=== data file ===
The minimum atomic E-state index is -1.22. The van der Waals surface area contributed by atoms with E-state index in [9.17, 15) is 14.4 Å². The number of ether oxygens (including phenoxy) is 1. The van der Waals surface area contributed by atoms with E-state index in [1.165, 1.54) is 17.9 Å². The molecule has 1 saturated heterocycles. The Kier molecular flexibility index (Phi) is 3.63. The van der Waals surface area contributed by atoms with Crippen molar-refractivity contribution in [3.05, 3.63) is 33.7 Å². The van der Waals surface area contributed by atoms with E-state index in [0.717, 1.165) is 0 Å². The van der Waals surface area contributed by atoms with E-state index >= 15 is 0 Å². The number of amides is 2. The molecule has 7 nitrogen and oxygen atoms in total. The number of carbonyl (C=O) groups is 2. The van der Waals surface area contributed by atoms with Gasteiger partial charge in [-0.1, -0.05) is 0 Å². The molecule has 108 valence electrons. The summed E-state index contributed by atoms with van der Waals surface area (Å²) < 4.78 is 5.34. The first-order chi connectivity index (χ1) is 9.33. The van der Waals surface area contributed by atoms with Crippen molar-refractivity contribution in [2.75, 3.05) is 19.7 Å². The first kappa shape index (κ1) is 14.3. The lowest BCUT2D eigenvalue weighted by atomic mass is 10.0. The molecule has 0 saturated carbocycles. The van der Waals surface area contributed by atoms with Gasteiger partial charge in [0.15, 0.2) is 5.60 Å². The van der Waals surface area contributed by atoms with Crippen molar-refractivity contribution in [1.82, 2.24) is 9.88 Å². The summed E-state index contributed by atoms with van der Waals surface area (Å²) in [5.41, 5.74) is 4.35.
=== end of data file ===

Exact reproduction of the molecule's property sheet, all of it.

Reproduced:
The minimum atomic E-state index is -1.22. The van der Waals surface area contributed by atoms with E-state index in [9.17, 15) is 14.4 Å². The number of ether oxygens (including phenoxy) is 1. The van der Waals surface area contributed by atoms with E-state index in [1.165, 1.54) is 17.9 Å². The molecule has 1 saturated heterocycles. The Kier molecular flexibility index (Phi) is 3.63. The van der Waals surface area contributed by atoms with Crippen molar-refractivity contribution in [3.05, 3.63) is 33.7 Å². The van der Waals surface area contributed by atoms with E-state index in [0.717, 1.165) is 0 Å². The van der Waals surface area contributed by atoms with E-state index >= 15 is 0 Å². The number of amides is 2. The molecule has 7 nitrogen and oxygen atoms in total. The number of carbonyl (C=O) groups is 2. The van der Waals surface area contributed by atoms with Gasteiger partial charge in [-0.1, -0.05) is 0 Å². The molecule has 108 valence electrons. The summed E-state index contributed by atoms with van der Waals surface area (Å²) < 4.78 is 5.34. The first-order chi connectivity index (χ1) is 9.33. The van der Waals surface area contributed by atoms with Crippen molar-refractivity contribution in [2.75, 3.05) is 19.7 Å². The first kappa shape index (κ1) is 14.3. The lowest BCUT2D eigenvalue weighted by atomic mass is 10.0. The molecule has 0 saturated carbocycles. The van der Waals surface area contributed by atoms with Gasteiger partial charge in [0.15, 0.2) is 5.60 Å². The van der Waals surface area contributed by atoms with Crippen molar-refractivity contribution in [1.82, 2.24) is 9.88 Å². The summed E-state index contributed by atoms with van der Waals surface area (Å²) in [5.41, 5.74) is 4.35.